District Six trust slams politicians
Written by Yazeed Kamaldien
The trust set up to rebuild District Six yesterday said it was “cautiously optimistic” about this weekend’s housing handover and called local political leaders “opportunists”.
District Six is an area in Cape Town where locals were forcibly removed from during apartheid.
The country’s democratic government has undertaken land restitution and this weekend handed 70 houses back to those who were forcibly removed from District Six.
Rural development and land reform minister Gugile Nkwinti handed over keys to the new homeowners on Saturday. Premier Helen Zille and mayor Patricia de Lille were also at the event.
It marked phase two of the intergovernmental District Six restitution process.
Anwah Nagia, chairperson of the District Six Redevelopment and Beneficiary Trust (D6), said while their celebrations were marred by politics though.
“It’s been a victory over the apartheid regime and the 1913 Land Act but the trust is concerned. We don’t like political opportunism,” said Nagia.
“Zille has always been critical of this process for many years and also of the trust. We are cautious of the role of the city and province because they were lethargic. We know this is an election year as well and these are opportunists.”
He added: “The people that should get the praise is the trust. I have campaigned all of my life for this issue. We need partners like the city but I feel there was political masquerading in the process. The trust was reluctant to share the platform (on Saturday) with the city and provincial government.”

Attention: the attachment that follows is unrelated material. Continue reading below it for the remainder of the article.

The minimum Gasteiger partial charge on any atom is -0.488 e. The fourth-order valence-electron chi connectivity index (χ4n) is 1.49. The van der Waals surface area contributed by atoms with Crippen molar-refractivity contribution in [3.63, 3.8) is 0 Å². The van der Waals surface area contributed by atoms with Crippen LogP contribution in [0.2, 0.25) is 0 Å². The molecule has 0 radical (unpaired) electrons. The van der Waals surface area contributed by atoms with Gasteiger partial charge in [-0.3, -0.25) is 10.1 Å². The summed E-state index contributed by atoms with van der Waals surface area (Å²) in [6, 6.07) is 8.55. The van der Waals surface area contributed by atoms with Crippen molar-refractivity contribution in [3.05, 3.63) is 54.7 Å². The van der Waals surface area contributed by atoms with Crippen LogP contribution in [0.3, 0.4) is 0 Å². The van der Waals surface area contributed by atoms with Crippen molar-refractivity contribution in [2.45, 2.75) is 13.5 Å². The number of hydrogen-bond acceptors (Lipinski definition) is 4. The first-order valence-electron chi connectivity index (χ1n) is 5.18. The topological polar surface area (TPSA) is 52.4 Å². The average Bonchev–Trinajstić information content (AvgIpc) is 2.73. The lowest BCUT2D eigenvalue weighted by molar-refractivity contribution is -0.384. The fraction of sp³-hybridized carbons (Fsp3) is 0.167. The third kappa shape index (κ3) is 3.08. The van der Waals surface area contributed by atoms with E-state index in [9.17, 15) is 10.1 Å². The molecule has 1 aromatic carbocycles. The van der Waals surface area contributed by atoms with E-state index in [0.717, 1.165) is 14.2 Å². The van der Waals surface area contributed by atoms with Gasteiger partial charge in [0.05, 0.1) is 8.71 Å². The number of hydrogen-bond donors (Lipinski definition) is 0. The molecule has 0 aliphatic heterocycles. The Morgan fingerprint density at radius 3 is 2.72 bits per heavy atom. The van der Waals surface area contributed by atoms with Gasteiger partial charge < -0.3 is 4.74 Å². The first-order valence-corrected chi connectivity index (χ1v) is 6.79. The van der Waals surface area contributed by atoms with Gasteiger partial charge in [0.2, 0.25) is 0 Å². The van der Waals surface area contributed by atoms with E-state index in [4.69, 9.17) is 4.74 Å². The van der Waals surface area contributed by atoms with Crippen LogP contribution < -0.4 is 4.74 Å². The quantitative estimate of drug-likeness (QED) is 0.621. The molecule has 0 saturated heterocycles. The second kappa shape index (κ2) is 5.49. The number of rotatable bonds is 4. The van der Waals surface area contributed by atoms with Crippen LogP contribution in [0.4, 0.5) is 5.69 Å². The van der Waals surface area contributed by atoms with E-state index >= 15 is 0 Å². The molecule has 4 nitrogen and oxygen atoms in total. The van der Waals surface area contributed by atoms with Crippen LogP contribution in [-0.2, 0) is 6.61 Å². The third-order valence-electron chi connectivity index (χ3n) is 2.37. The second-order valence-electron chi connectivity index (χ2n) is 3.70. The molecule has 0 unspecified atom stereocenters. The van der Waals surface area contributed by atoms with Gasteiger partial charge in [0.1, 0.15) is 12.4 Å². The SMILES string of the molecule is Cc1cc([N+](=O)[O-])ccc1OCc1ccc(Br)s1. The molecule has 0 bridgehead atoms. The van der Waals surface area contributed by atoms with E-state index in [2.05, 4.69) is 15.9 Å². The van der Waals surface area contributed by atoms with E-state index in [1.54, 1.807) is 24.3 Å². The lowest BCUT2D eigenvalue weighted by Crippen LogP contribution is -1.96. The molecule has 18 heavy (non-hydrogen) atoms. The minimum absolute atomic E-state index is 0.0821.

Nagia was among the trust’s founders in 1994. He said the city administration was also stalling the land restitution process as it had to hand over 42 hectares of land to the trust so that it could build houses for other claimants.
“We have asked that 42 hectares be returned to all families and all those who have not claimed. We don’t want the captains of (construction and other business) industry to get their filthy paws on land earmarked for the community,” said Nagia.
“It looks like pockets of this land could be used by the city and private business. Some land is in the hands of private developers.”
Nagia added: “This shows that both the city and province (governments) don’t like working class families to come back (to the city). They like beautifying the ghettos and making townships look pretty. But if they bring in working class people that affects that property values.”
“Until they have transferred the land to the trust, we will be cautiously optimistic.”
Spokespersons for De Lille and deputy mayor Ian Nielsen but has not yet received a reply from either of them.
De Lille meanwhile told local media at the weekend that District Six held personal significance for her as she had been forcibly removed from there to Lavender Hill.
Zille meanwhile said R65-million had been allocated to build a wellness centre for the District Six residents.
Returning residents told local community radio station Voice of the Cape that being handed keys to their new homes was a “dream come true”.
Fatima Camoodien, 93, was forcibly removed to Kensington and returned to the area where she spent her youth.
“We waited long and suffered. I am happy that I’m back. We were happy in District Six and I’m happy now,” she said.
“The atmosphere here has a lot of barakah (blessings). We hear the athaan (Islamic call to prayer) here five times a day.”